Liked by 1 person

      • theipc

        I know – I hate it!

        I basically have one day off a week where I try and sleep and spend time with the wife. I had three days off this weekend and Saturday we did some movie shoots, Sunday we weren’t motivated and Monday we bought a new grill. We wanted to go see this but just couldn’t make time…


      • GaryGreg828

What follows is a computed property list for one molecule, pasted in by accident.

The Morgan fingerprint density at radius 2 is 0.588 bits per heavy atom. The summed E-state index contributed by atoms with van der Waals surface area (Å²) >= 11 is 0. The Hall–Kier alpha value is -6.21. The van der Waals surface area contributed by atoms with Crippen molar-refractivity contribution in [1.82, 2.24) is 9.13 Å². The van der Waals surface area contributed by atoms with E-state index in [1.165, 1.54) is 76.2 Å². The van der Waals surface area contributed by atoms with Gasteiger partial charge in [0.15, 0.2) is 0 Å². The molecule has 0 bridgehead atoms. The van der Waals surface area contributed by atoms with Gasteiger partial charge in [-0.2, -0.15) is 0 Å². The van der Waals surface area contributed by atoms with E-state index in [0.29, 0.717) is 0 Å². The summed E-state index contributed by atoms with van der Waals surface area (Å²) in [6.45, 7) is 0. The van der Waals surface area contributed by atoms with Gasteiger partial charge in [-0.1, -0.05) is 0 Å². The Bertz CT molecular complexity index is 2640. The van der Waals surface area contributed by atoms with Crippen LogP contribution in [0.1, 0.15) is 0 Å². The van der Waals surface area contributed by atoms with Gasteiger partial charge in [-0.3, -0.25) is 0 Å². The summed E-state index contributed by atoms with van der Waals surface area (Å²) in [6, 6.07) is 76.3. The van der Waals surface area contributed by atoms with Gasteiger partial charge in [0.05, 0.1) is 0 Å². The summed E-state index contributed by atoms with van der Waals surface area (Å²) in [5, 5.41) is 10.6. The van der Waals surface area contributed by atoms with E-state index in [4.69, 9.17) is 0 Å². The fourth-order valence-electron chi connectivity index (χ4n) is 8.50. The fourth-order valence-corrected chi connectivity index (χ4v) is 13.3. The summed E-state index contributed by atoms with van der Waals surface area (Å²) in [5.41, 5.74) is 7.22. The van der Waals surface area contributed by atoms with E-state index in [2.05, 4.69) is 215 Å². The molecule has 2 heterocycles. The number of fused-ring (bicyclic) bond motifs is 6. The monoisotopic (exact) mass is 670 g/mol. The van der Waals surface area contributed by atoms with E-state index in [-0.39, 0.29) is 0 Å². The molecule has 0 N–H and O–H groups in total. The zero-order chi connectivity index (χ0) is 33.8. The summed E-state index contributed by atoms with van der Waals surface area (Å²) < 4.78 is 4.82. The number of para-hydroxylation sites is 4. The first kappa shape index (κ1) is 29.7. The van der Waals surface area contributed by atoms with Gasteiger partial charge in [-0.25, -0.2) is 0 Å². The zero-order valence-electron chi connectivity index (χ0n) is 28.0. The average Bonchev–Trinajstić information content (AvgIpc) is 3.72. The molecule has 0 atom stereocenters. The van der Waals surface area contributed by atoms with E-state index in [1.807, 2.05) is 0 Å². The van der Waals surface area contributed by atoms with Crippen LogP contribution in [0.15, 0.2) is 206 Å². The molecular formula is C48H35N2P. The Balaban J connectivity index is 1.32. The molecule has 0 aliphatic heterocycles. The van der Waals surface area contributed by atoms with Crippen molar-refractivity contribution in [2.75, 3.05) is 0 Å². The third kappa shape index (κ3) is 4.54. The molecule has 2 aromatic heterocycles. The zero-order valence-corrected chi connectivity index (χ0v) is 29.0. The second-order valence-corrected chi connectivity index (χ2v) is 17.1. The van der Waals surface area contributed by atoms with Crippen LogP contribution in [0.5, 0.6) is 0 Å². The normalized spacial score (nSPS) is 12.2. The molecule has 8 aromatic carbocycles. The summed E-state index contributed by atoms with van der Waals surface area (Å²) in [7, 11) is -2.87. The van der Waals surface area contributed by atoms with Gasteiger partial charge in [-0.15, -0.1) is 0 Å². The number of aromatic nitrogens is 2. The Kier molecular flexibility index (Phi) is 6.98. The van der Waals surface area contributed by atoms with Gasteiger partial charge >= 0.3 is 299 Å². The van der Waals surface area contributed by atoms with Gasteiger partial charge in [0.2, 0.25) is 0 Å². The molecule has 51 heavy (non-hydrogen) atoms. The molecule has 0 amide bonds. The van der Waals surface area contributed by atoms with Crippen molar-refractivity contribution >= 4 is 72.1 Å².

I just got back from it. I’m not sure you will like this one as much as Winter Soldier b/c I know you loved that one. This one felt more like an Avengers movie than Captain America, although I’d say this one was better than the Avengers movies. I think you’d like this one, but I’m not sure you’d love it as you did the previous installment.